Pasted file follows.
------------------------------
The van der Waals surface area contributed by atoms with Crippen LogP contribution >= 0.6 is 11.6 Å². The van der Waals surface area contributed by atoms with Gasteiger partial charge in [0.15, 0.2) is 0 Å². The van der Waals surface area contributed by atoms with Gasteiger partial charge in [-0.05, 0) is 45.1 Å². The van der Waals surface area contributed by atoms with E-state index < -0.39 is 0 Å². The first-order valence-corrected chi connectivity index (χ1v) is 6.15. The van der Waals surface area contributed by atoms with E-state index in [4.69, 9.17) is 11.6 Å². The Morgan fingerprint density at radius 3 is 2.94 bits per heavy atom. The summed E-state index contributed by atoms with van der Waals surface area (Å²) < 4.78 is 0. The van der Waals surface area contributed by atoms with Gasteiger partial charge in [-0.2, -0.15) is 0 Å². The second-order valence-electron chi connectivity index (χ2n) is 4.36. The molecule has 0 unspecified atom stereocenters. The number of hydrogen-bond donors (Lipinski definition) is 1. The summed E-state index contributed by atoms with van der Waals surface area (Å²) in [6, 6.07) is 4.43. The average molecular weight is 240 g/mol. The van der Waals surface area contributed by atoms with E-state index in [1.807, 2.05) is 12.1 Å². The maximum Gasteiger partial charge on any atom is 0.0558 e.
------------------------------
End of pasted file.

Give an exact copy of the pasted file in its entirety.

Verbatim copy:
The van der Waals surface area contributed by atoms with Crippen LogP contribution >= 0.6 is 11.6 Å². The van der Waals surface area contributed by atoms with Gasteiger partial charge in [0.15, 0.2) is 0 Å². The van der Waals surface area contributed by atoms with Gasteiger partial charge in [-0.05, 0) is 45.1 Å². The van der Waals surface area contributed by atoms with E-state index < -0.39 is 0 Å². The first-order valence-corrected chi connectivity index (χ1v) is 6.15. The van der Waals surface area contributed by atoms with E-state index in [4.69, 9.17) is 11.6 Å². The Morgan fingerprint density at radius 3 is 2.94 bits per heavy atom. The summed E-state index contributed by atoms with van der Waals surface area (Å²) < 4.78 is 0. The van der Waals surface area contributed by atoms with Gasteiger partial charge in [-0.2, -0.15) is 0 Å². The second-order valence-electron chi connectivity index (χ2n) is 4.36. The molecule has 0 unspecified atom stereocenters. The number of hydrogen-bond donors (Lipinski definition) is 1. The summed E-state index contributed by atoms with van der Waals surface area (Å²) in [6, 6.07) is 4.43. The average molecular weight is 240 g/mol. The van der Waals surface area contributed by atoms with E-state index in [1.807, 2.05) is 12.1 Å². The maximum Gasteiger partial charge on any atom is 0.0558 e.